To set the stage for the development of our integrative model,we provide a brief overview of existing theory, first for motivationand then for commitment. This allows us to identify similaritiesand differences between the two concepts and to explain ourrationale and strategy for integration.
Motivation has been a difficult concept to properly define, inpart because there “are many philosophical orientations toward thenature of human beings and about what can be known aboutpeople” (Pinder, 1998, p. 11). Although some have argued that theterm defies definition (e.g., Dewsbury, 1978), in an extensivemultidisciplinary review Kleinginna and Kleinginna (1981) iden-tified approximately 140 attempts. Pinder (1998) provided a def-inition that nicely accommodates the different theoretical perspec-tives that have been brought to bear in the explanation of work motivation:
Work motivation
is a set of energetic forces that originates both withinas well as beyond an individual’s being, to initiate work-relatedbehavior, and to determine its form, direction, intensity, and duration.(p. 11)
There are two noteworthy features of this definition. First,motivation is identified as an energizing force—it is what inducesaction in employees. Second, this force has implications for theform, direction, intensity, and duration of behavior. That is, itexplains what employees are motivated to accomplish, how theywill attempt to accomplish it, how hard they will work to do so,and when they will stop.Many theories have been set forth to explain employee motiva-tion (see Kanfer, 1990; Pinder, 1998). None are complete, but mostmake meaningful contributions to our understanding of what isobviously a complex process. Locke (1991, 1997) noted that eachof the different theoretical orientations offers a unique perspectiveand can be combined to form a general model. We present asimplified depiction for the motivation process as described byLocke (1997) in Figure 1.At the heart of the motivation process is goal setting. Presum-ably all consciously motivated behavior is goal-oriented, whetherthe goals are self-generated or assigned by others. Naturally oc-curring goals derive from the activation of basic human needs,personal values, personality traits, and self-efficacy perceptionsshaped through experience and socialization. Individuals also set,or accept, goals in response to external incentives. The goalsindividuals choose can vary in difficulty and specificity, and theseattributes, in combination with perceptions of self-efficacy, helpdetermine the direction of behavior, the amount of effort exerted,the degree of persistence, and the likelihood that individuals willdevelop strategies to facilitate goal attainment. The latter serve asthe mechanisms by which goal choices and efficacy beliefs influ-ence behavior (Locke & Latham, 1990, 2002). According to Locke(1997), the performance that results from these efforts affects thelevel of satisfaction experienced, which, along with organizationalcommitment, can lead to other forms of action (e.g., job and work avoidance, deviance, adjustment). In addition to this causal chainfrom internal and external inducements, to goals, and, ultimately,to performance and satisfaction, Locke identified a set of moder-ating conditions that are necessary for goal accomplishment: feed-back, goal commitment, ability, and task complexity.Goal setting is among the most dominant theories of wormotivation (Miner, 2003), and Locke’s general model is one of the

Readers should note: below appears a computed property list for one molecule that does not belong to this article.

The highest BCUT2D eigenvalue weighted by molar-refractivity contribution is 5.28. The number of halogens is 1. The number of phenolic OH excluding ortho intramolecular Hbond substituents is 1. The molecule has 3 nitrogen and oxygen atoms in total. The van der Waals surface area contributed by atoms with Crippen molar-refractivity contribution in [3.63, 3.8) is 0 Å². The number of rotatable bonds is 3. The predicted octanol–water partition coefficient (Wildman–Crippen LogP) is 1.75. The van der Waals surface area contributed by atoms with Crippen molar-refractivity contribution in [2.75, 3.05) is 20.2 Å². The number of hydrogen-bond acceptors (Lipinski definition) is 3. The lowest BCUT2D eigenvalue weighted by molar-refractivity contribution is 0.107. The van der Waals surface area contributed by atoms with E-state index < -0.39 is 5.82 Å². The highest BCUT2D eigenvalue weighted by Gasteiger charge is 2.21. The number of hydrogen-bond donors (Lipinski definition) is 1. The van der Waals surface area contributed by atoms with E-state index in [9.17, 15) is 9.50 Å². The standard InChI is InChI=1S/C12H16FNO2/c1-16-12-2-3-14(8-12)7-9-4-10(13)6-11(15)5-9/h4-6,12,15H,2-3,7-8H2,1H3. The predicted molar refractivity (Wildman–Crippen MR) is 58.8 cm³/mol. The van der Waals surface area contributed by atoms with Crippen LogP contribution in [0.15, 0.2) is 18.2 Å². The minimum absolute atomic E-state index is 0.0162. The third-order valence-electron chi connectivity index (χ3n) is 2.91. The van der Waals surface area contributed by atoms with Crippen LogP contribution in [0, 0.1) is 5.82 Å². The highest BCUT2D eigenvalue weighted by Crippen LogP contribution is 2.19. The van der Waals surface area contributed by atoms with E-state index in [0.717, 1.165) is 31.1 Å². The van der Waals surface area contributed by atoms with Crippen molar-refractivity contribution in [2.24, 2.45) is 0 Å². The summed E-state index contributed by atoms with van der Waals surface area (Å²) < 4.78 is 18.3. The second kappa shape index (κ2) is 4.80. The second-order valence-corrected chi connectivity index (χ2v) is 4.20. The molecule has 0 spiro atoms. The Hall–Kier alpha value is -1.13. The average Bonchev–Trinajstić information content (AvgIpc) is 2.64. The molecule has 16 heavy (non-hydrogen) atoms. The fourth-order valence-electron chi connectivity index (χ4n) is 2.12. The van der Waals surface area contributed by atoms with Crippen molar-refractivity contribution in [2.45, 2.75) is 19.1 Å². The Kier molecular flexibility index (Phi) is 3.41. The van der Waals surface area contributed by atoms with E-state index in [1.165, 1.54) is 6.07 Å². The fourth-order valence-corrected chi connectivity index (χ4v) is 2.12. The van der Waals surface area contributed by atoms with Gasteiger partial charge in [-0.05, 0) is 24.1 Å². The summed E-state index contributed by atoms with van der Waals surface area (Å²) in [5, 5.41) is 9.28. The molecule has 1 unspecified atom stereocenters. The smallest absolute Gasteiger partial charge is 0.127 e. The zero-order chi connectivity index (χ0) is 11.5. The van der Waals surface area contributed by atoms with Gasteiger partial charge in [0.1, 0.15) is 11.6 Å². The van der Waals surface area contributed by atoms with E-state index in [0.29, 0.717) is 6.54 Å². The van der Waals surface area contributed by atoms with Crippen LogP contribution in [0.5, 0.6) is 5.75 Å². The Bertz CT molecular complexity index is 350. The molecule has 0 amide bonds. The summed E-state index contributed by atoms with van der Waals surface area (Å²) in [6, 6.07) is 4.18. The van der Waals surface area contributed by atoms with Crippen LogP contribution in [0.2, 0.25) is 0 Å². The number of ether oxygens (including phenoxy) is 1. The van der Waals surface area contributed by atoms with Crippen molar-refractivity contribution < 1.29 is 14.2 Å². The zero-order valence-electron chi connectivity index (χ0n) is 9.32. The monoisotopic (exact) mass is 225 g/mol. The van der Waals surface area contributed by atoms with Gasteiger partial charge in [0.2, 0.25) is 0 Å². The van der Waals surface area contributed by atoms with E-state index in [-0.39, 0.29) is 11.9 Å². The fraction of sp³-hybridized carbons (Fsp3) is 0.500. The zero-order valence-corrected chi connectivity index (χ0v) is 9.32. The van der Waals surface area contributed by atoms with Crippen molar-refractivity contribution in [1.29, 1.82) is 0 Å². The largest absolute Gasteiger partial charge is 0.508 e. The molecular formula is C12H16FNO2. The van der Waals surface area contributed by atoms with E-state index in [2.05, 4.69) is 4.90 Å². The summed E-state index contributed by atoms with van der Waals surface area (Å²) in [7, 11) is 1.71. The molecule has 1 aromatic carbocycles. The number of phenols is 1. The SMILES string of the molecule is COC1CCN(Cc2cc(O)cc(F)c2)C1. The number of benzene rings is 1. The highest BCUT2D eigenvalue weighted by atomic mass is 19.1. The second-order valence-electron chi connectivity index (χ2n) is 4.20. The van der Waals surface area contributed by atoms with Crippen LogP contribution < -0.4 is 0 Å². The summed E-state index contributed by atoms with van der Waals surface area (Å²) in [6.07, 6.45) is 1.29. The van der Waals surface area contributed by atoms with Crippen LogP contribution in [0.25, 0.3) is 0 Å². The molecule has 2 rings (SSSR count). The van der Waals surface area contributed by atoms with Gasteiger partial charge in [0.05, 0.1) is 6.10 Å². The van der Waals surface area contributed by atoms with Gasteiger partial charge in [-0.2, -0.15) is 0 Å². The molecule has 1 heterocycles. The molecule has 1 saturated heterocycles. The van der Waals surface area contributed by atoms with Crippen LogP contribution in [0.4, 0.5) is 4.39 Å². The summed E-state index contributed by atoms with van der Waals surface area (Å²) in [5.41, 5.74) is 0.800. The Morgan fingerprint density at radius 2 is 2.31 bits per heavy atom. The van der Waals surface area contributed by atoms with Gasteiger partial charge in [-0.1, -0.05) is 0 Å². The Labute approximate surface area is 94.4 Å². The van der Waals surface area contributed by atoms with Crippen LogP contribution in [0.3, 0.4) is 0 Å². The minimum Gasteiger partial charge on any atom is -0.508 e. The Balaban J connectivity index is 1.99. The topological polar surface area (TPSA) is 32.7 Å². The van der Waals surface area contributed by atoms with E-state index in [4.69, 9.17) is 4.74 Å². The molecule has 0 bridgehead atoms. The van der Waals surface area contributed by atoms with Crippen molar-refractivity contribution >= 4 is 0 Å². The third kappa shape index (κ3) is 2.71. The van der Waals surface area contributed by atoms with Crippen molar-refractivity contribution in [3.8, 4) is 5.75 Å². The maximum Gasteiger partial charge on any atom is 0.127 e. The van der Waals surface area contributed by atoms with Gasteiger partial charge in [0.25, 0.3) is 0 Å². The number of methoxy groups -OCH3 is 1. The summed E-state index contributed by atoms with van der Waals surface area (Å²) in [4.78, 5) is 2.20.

most comprehensive to date. Perhaps more important, the causalconnections it proposes are generally well supported by empiricalevidence (Locke, 1997; Pinder, 1998). For this reason, with themodifications described below, Locke’s model provides an excel-lent foundation for integrating the motivation and commitmentprocesses.
Like motivation, commitment has been a difficult concept todefine. Meyer and Allen (1991, 1997; Meyer & Herscovitch, 2001)compiled a list of definitions and analyzed the similarities anddifferences. The similarities served as the basis for a definition of what they considered the “core essence” of commitment: